We just launched the World’s First Tequila/Mezcal Influenced Irish Whiskey #CinqoDeMayo


I chose Mexican Fiesta Colours for the Label

Right well, there we are then. I’ve just managed to be the first Irish Whiskey Co. to launch an Irish Whiskey incorporating Mezcal and Tequila casks…..I do not think I will be the last…..

There are a few reasons for this, first of all, a Mexican family own one of our better known distilleries… and second of all the flavour profile of both these spirits is very hard to resist. Let me be very clear here, this is not a gimmicky ‘look at me’ release. This is something I thought about for a long time based on a desire to marry two flavour profiles that I absolutely love. As a bonder, I don’t distil and I never will, so I have to influence my sourced whiskies flavour in different ways. This is just what JJ Corry did in the 1890’s he had access to casks from all over the British Empire and bought rum, sherry, port, and Bordeaux casks and used those because that’s what he had access to back then. As a modern whiskey bonder with a global outlook, I have the privilege to be able to look farther afield. We live in a globalised world after all.

I have long been a fan of tequila, back in the day, I used to work on Don Julio and had the great pleasure of visiting the agave fields and distillery in Jalisco, Mexico. In the USA and indeed in Mexico; tequila is a more refined drink than perhaps it is over here in Europe. We have been catching on that the past few years, but if you think Limes & Salt and knocking it back when you hear the word tequila, you are doing it wrong.

The Agave plant is the base for both tequila and mezcal, although mezcal is made with a different varietal to tequila. Agave has a lovely vegetal herbal quality about it, and in good tequila this can really shine, put a little maturation on it and you get an incredibly refined spirit. Mezcal has seen explosive growth in recent years and I came to it only recently. I travel to the USA a lot and have had the chance to taste hapes of the stuff and learned about it initially from bartenders. When I started to really explore it, I realised that the production of mezcal is still mostly done by families in rural areas, its almost poitin like in its ethos and I loved that.

I started poking about into the connection between Ireland and Mexico and landed on the history of the Battalion Saint Patricos. This was a group of Irish men who defected from the American Army to fight on the side of the Mexicans in the Mexican/American War in the 1860’s. They were largely comprised of men from the West Coast of Ireland and indeed led by a Galway Man. I bought a few books and read all about this really interesting piece of history and I thought what better name than The Battalion for this whiskey as an homage to those brave men.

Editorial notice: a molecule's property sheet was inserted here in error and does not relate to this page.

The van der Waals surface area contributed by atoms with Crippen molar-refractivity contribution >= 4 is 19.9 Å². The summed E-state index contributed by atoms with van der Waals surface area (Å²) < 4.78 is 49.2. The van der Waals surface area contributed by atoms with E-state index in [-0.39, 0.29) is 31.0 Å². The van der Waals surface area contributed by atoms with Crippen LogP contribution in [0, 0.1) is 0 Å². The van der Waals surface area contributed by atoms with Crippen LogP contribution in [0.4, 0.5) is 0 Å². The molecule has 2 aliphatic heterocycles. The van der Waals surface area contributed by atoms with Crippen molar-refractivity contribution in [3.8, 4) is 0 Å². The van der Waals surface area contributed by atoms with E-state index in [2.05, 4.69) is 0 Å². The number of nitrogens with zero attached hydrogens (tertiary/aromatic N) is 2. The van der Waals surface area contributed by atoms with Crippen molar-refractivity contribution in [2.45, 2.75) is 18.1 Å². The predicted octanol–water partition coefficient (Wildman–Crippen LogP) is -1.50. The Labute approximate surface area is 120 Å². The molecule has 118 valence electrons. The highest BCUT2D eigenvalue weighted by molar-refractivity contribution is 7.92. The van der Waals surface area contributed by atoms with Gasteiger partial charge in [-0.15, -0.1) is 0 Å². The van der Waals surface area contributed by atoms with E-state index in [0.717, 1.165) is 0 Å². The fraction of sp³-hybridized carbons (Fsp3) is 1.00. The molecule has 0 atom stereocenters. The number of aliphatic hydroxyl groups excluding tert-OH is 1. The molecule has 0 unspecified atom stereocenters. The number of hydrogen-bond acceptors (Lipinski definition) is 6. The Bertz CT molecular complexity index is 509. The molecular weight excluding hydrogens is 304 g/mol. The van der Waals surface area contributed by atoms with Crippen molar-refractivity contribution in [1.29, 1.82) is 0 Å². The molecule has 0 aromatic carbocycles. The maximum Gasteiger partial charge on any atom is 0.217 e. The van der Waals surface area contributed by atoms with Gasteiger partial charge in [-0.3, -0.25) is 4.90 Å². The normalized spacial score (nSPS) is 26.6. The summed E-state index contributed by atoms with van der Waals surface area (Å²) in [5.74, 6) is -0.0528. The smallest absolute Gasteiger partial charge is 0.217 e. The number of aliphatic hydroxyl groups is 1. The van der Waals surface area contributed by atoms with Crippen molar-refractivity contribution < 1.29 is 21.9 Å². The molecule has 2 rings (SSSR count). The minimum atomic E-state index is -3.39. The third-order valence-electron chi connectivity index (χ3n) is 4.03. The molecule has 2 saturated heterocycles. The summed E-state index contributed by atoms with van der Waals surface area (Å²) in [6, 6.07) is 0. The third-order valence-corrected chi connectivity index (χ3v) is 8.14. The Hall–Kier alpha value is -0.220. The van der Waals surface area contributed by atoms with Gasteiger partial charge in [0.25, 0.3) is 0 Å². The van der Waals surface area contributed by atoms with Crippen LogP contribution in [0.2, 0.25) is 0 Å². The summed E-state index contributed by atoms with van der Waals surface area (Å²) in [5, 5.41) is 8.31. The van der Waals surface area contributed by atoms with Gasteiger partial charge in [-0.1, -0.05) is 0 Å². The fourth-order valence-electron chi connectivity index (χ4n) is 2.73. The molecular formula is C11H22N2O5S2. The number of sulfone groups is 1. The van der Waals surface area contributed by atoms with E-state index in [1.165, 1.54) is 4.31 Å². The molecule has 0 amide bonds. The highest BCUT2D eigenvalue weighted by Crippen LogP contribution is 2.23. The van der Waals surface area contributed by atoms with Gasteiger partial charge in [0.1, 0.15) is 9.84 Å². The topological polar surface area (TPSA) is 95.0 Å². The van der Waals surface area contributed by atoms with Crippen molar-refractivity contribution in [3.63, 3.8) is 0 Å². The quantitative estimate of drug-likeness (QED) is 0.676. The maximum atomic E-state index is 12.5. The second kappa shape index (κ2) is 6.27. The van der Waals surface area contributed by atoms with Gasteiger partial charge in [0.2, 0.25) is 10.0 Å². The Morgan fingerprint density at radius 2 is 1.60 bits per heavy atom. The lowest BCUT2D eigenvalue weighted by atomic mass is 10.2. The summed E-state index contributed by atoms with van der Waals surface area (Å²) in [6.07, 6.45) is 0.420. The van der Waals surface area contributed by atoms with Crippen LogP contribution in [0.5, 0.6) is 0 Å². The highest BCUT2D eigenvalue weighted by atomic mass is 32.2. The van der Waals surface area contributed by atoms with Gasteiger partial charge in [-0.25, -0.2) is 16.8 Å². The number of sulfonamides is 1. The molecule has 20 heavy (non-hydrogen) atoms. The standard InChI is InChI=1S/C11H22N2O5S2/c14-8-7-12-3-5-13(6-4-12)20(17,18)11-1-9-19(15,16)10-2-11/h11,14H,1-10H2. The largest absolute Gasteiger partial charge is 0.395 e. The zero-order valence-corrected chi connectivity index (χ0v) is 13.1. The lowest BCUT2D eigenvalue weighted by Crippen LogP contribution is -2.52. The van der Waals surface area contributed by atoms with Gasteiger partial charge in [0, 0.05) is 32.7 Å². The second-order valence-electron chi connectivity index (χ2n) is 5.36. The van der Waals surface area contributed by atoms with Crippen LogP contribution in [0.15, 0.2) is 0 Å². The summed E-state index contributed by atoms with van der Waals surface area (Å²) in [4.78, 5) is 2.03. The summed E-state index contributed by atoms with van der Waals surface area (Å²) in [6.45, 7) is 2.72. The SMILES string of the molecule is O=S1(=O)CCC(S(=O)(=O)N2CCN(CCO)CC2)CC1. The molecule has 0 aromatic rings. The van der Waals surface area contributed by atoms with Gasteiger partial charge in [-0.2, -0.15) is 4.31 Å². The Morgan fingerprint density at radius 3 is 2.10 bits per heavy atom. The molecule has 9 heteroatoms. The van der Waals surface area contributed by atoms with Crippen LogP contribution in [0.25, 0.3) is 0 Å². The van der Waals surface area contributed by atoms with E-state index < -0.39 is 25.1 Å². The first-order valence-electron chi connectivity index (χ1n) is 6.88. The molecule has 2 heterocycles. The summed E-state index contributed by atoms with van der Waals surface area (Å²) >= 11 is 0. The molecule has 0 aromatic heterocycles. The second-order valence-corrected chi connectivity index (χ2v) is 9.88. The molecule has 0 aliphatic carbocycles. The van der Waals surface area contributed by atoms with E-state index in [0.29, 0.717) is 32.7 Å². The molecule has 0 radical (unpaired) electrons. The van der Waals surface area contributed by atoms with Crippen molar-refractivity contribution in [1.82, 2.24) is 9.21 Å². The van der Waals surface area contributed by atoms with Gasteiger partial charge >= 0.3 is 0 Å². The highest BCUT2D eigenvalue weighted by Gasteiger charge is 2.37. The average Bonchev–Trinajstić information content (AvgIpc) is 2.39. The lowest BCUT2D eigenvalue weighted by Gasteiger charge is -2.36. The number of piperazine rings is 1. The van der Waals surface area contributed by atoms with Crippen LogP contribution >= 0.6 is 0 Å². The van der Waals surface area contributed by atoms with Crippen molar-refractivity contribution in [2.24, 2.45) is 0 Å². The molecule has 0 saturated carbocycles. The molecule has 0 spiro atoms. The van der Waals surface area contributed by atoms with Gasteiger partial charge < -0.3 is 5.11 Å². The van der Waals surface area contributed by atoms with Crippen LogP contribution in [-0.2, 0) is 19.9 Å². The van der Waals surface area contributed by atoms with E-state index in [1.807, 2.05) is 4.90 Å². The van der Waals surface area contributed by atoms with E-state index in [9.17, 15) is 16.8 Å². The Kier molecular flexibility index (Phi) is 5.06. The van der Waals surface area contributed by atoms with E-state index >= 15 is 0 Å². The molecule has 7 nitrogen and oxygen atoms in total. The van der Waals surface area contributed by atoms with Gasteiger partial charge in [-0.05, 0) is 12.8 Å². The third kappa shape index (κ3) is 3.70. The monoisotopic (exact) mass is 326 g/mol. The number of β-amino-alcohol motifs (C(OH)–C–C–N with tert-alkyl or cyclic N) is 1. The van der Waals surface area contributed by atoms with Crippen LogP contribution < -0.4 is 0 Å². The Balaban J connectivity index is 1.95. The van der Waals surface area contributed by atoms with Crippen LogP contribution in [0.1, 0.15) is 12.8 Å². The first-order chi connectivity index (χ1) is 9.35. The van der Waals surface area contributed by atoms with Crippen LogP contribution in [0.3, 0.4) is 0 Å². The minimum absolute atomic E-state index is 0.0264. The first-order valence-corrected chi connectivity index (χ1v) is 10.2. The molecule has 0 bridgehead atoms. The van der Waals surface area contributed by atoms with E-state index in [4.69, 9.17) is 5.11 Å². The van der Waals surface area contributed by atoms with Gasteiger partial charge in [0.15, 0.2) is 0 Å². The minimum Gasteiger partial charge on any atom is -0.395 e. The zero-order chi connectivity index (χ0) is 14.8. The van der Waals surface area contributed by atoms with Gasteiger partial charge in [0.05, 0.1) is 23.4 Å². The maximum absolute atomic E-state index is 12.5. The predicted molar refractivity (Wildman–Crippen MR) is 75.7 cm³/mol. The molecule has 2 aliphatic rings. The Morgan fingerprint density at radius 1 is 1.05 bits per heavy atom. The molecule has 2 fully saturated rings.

So, I decided last year to do a little experiment, while I was visiting a cooperage in Maine that I work with, I came across some tequila and mezcal casks.  I didn’t in this case go to Mexico for casks as I only wanted 4 casks to have a play with. I figured if it went well, I’d head down to Mexico, (it has and I’m planning a trip for the 2nd batch to source casks directly.) I put some 9 year old grain into the tequila and mezcal casks and pulled a 13 year old malt and put it into the mezcal. In the end they were in there for 8 months in total.

When you are extracting cask influence you never really know what is going to happen, especially if it has not been done before. Initially I was hoping to pull loud Mesquite smoke flavours from the mezcal cask, but it didn’t work out that way. Instead we saw delicious herbal notes coming through, so we decided to focus on that and blend the grain into a ratio of tequila/mexcal that we liked and then went ahead and added the malt.  The result then is what I’m calling a Cask Influenced whiskey, because its not a straight ‘Finish.’  As bonders that is an important differentiation, I want to ensure we are influencing the end whiskey at every possible touch point, and with this I feel we really have. I chose super bright Mexican fiesta colours for the label cause its really fun and we put a day of the dead style skull on the neck label, because it sort of reminds me of the Irish pagan symbol for Sile Na Gig.

In the end we went for a 60% grain 40% malt Blend at 41% ABV. Its only 700 bottles and its now on full allocation, it’ll be released in the UK, Germany and Ireland with maybe a tiny bit of the first batch going to the USA and a bigger second batch to follow. I’m super excited about this one, the first of our experimental cask influences, the first of many I hope.

Now its off to Mexico to source more casks for batch 2!